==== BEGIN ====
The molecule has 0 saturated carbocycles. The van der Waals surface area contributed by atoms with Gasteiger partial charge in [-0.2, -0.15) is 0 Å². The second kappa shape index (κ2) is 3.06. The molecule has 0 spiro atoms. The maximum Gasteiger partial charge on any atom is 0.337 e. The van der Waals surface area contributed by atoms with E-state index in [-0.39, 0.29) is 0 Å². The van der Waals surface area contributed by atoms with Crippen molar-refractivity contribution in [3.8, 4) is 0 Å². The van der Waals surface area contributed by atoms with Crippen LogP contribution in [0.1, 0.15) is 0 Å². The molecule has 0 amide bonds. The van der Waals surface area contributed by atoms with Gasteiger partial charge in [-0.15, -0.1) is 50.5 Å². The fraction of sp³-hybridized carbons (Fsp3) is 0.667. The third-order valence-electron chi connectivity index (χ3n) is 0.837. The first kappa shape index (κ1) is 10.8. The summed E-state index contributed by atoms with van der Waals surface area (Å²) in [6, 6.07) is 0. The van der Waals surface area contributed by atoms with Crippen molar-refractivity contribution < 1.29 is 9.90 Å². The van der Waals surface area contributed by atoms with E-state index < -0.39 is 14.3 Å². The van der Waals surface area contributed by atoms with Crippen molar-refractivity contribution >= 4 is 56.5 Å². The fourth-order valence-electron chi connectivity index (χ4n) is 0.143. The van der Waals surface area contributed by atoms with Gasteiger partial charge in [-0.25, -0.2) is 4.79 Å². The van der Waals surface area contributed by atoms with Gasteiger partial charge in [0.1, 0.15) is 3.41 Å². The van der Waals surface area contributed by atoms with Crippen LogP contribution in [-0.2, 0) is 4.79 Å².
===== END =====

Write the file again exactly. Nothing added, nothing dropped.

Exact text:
The molecule has 0 saturated carbocycles. The van der Waals surface area contributed by atoms with Gasteiger partial charge in [-0.2, -0.15) is 0 Å². The second kappa shape index (κ2) is 3.06. The molecule has 0 spiro atoms. The maximum Gasteiger partial charge on any atom is 0.337 e. The van der Waals surface area contributed by atoms with E-state index in [-0.39, 0.29) is 0 Å². The van der Waals surface area contributed by atoms with Crippen molar-refractivity contribution in [3.8, 4) is 0 Å². The van der Waals surface area contributed by atoms with Crippen LogP contribution in [0.1, 0.15) is 0 Å². The molecule has 0 amide bonds. The van der Waals surface area contributed by atoms with Gasteiger partial charge in [-0.15, -0.1) is 50.5 Å². The fraction of sp³-hybridized carbons (Fsp3) is 0.667. The third-order valence-electron chi connectivity index (χ3n) is 0.837. The first kappa shape index (κ1) is 10.8. The summed E-state index contributed by atoms with van der Waals surface area (Å²) in [6, 6.07) is 0. The van der Waals surface area contributed by atoms with Crippen molar-refractivity contribution < 1.29 is 9.90 Å². The van der Waals surface area contributed by atoms with E-state index < -0.39 is 14.3 Å². The van der Waals surface area contributed by atoms with Crippen molar-refractivity contribution >= 4 is 56.5 Å². The fourth-order valence-electron chi connectivity index (χ4n) is 0.143. The van der Waals surface area contributed by atoms with Gasteiger partial charge in [-0.25, -0.2) is 4.79 Å². The van der Waals surface area contributed by atoms with Gasteiger partial charge in [0.1, 0.15) is 3.41 Å². The van der Waals surface area contributed by atoms with Crippen LogP contribution in [-0.2, 0) is 4.79 Å².